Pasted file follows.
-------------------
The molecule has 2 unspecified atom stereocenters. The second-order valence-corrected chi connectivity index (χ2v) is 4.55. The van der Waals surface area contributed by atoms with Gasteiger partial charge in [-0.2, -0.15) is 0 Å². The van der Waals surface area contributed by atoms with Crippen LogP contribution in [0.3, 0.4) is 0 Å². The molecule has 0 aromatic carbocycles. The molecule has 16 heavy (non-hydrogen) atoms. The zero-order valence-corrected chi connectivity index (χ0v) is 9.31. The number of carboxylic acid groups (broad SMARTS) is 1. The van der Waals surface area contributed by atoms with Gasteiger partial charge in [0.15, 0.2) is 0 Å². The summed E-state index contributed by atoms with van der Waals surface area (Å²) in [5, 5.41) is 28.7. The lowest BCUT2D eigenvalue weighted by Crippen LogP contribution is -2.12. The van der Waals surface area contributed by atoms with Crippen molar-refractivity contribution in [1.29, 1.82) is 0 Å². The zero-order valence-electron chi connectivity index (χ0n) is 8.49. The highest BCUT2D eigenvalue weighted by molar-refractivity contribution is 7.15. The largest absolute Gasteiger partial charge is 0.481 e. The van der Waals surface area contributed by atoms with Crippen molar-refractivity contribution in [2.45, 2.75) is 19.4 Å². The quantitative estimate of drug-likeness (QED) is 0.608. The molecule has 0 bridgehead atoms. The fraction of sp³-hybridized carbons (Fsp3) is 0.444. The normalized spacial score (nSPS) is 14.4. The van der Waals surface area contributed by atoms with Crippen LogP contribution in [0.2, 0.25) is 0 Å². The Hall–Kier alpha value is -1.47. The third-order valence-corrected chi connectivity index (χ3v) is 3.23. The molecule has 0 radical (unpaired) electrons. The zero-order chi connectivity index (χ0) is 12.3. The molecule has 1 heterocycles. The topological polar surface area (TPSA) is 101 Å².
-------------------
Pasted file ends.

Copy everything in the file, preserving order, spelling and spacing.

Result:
The molecule has 2 unspecified atom stereocenters. The second-order valence-corrected chi connectivity index (χ2v) is 4.55. The van der Waals surface area contributed by atoms with Gasteiger partial charge in [-0.2, -0.15) is 0 Å². The van der Waals surface area contributed by atoms with Crippen LogP contribution in [0.3, 0.4) is 0 Å². The molecule has 0 aromatic carbocycles. The molecule has 16 heavy (non-hydrogen) atoms. The zero-order valence-corrected chi connectivity index (χ0v) is 9.31. The number of carboxylic acid groups (broad SMARTS) is 1. The van der Waals surface area contributed by atoms with Gasteiger partial charge in [0.15, 0.2) is 0 Å². The summed E-state index contributed by atoms with van der Waals surface area (Å²) in [5, 5.41) is 28.7. The lowest BCUT2D eigenvalue weighted by Crippen LogP contribution is -2.12. The van der Waals surface area contributed by atoms with Crippen molar-refractivity contribution in [1.29, 1.82) is 0 Å². The zero-order valence-electron chi connectivity index (χ0n) is 8.49. The highest BCUT2D eigenvalue weighted by molar-refractivity contribution is 7.15. The largest absolute Gasteiger partial charge is 0.481 e. The van der Waals surface area contributed by atoms with Crippen molar-refractivity contribution in [2.45, 2.75) is 19.4 Å². The quantitative estimate of drug-likeness (QED) is 0.608. The molecule has 0 bridgehead atoms. The fraction of sp³-hybridized carbons (Fsp3) is 0.444. The normalized spacial score (nSPS) is 14.4. The van der Waals surface area contributed by atoms with Crippen LogP contribution in [0.2, 0.25) is 0 Å². The Hall–Kier alpha value is -1.47. The third-order valence-corrected chi connectivity index (χ3v) is 3.23. The molecule has 0 radical (unpaired) electrons. The zero-order chi connectivity index (χ0) is 12.3. The molecule has 1 heterocycles. The topological polar surface area (TPSA) is 101 Å².